Before we began building Bunny Vista, I had only a nodding acquaintance with timber frame structures. I have been reading some of Kelley’s books in hopes of not embarrassing myself when I actually have a timber frame room as part of my house. (Kelley points out to everyone that I have recently read several non-fiction books–somehow he thinks that is unusual.) I have found out a little more than I once knew about this traditional method of building. I supplemented the non-fiction books that Kelley left in my path with this helpful Wikipedia article.
Timber framing was the primary building technique for residences, churches, barns, and other structures in many parts of the world for centuries. In the middle of the nineteenth century builders began to use the “stick-framing” construction we are most familiar with today, and timber frame construction almost ceased, because stick-framing was quicker and less expensive. In this country, timber framing began a renaissance in the 1960s.
In early times, timber framers hewed and shaped timbers with felling axes and broadaxes and joined them together in a system of upright (posts) and horizontal (beams) timbers with the same kind of joinery found in fine furniture. To ensure the rigidity of the frame, they used trusses and braces in various configurations. When European settlers arrived on this continent, they built timber frame houses, barns, and churches. Now, as timber framing regains popularity, many timber frame companies build houses off-site with the aid of computer numerical control machines and other modern equipment. Although Jordan uses machines in his work, every piece of wood in our timber frame will bear the mark of his own handiwork. He will use traditional joints, such as mortises and tenons. He will use wooden pegs to secure the joints, which Kelley will adjust as the wood shrinks and moves.
Jordan sent Kelley some labeled drawings of the timber frame room. Our room will have four bents and three bays, as seen in the drawing below. Now, if you don’t know what bents and bays are, I will explain as Kelley explained to me: if you imagine the side view of the room as the side view of a sliced loaf of bread, each of the four slices coming up from the bottom of the loaf represents the side view of a post rising from the floor. Between each post is an open area called a bay. At the left will be the fireplace. At the right will be stairs leading up to a loft and down to the basement.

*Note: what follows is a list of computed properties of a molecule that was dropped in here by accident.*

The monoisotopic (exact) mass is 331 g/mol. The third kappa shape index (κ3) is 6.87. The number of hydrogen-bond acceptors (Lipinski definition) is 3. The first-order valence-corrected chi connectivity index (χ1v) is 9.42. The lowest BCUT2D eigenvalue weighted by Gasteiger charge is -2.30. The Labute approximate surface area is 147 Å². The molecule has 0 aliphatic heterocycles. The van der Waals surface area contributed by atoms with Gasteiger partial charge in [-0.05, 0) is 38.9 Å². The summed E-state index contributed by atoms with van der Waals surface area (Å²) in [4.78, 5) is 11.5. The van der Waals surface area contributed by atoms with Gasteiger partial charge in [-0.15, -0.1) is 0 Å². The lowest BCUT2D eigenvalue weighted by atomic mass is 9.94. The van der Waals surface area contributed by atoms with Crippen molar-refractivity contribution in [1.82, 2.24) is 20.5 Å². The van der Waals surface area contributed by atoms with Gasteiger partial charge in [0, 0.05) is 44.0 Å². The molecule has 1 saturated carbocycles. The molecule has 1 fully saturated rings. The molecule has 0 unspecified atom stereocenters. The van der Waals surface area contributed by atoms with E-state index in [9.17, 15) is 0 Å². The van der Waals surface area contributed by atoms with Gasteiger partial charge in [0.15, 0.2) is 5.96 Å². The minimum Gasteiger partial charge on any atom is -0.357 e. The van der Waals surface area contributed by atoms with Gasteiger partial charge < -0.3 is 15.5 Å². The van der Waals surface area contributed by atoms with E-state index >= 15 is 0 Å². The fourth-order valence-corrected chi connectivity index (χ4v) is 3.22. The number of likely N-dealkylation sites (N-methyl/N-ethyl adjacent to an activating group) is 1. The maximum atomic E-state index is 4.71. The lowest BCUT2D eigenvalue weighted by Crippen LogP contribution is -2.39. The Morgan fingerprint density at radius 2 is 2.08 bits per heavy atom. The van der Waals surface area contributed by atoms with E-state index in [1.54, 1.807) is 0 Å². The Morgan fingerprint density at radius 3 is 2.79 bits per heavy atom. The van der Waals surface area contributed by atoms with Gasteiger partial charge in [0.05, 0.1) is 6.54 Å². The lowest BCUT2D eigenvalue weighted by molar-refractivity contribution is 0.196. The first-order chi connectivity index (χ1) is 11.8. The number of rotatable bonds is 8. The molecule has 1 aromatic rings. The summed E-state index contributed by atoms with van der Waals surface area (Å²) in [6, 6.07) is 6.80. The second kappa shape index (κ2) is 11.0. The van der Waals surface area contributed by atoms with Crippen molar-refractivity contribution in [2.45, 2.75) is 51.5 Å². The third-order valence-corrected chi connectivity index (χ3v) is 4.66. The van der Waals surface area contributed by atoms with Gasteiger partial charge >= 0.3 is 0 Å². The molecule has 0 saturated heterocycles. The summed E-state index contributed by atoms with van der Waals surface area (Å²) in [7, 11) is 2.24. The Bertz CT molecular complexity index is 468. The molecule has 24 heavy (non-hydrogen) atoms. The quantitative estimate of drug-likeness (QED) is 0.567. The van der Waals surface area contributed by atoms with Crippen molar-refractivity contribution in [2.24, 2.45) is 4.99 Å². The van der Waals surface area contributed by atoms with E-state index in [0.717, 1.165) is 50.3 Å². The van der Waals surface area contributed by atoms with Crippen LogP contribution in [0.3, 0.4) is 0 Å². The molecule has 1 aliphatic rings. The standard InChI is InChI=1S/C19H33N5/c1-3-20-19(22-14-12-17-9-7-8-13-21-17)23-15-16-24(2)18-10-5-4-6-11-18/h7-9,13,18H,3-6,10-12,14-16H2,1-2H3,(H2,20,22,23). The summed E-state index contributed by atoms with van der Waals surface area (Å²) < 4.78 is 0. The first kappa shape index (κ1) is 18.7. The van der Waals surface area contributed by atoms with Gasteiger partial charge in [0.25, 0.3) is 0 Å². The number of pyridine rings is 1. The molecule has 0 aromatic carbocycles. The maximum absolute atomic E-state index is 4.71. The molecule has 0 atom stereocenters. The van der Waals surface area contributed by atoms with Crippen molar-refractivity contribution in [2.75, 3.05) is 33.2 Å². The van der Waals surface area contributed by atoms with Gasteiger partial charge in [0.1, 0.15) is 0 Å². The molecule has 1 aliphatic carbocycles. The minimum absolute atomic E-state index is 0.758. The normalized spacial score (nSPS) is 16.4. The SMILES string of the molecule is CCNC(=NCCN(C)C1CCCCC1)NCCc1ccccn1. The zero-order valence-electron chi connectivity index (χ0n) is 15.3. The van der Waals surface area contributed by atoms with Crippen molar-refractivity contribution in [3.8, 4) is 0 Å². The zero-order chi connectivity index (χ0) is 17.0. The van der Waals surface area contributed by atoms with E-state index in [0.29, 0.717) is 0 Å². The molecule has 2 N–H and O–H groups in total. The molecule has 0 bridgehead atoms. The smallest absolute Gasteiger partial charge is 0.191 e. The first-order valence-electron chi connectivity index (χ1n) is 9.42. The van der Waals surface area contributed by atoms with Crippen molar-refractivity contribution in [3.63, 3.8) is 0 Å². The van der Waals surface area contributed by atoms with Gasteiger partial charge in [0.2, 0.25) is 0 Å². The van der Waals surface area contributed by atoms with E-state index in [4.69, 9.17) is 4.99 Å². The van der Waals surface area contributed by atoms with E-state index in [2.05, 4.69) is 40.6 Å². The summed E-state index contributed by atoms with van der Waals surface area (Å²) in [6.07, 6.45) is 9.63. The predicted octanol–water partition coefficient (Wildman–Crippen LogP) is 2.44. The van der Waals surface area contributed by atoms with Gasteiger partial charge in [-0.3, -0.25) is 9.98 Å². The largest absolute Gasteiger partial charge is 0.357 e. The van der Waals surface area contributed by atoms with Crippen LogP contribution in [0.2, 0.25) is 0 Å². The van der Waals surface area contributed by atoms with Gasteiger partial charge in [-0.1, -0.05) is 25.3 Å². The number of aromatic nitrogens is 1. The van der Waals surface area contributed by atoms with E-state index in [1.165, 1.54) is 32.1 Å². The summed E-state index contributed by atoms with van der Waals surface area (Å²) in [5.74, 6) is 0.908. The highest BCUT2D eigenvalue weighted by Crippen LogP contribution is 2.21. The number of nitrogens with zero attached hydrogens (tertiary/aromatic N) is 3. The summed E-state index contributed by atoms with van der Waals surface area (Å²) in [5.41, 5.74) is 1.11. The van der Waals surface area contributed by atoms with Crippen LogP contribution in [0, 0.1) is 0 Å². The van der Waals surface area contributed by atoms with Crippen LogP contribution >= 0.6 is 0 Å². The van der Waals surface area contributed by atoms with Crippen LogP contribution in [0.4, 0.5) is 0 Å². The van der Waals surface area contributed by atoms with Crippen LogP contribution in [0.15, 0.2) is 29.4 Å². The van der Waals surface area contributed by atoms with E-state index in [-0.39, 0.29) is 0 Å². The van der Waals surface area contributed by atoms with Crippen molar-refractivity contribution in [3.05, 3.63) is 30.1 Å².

The photo below is a labeled view of one of the four bents. Imagining the loaf of bread again, think of the bent as a slice of that bread. The main parts of the bent are the posts rising from the floor, the beam, and the braces which form triangles between posts and the beam. (These braces keep the bent rigid. Triangles are rigid forms, but squares are not. Structures built without triangular bracing are going to fall right down in a strong wind.) There are also rafters. The drawing below combines elements from a couple of the bents. The sling braces will be only on the two bents near the fireplace. The floor beam will be on the two posts nearest the log house and will support the loft floor. The railing for the loft is also pictured here.
Many of the terms Kelley, Jordan, Lewis, and our architect Peter use with such authority and gusto are completely foreign to me. I found this useful glossary of timber frame terms on the beautiful Dreaming Creek Architectural Timbering Website. I sneak peeks at it rather often.
Kelley met Jordan when Jordan was doing a demonstration at a conference on traditional crafts at the Frontier Culture Museum near Staunton. Kelley visited the timber frame house that Jordan built for his wife’s parents near his own home in Mount Jackson. He is doing splendid work on the timber frame.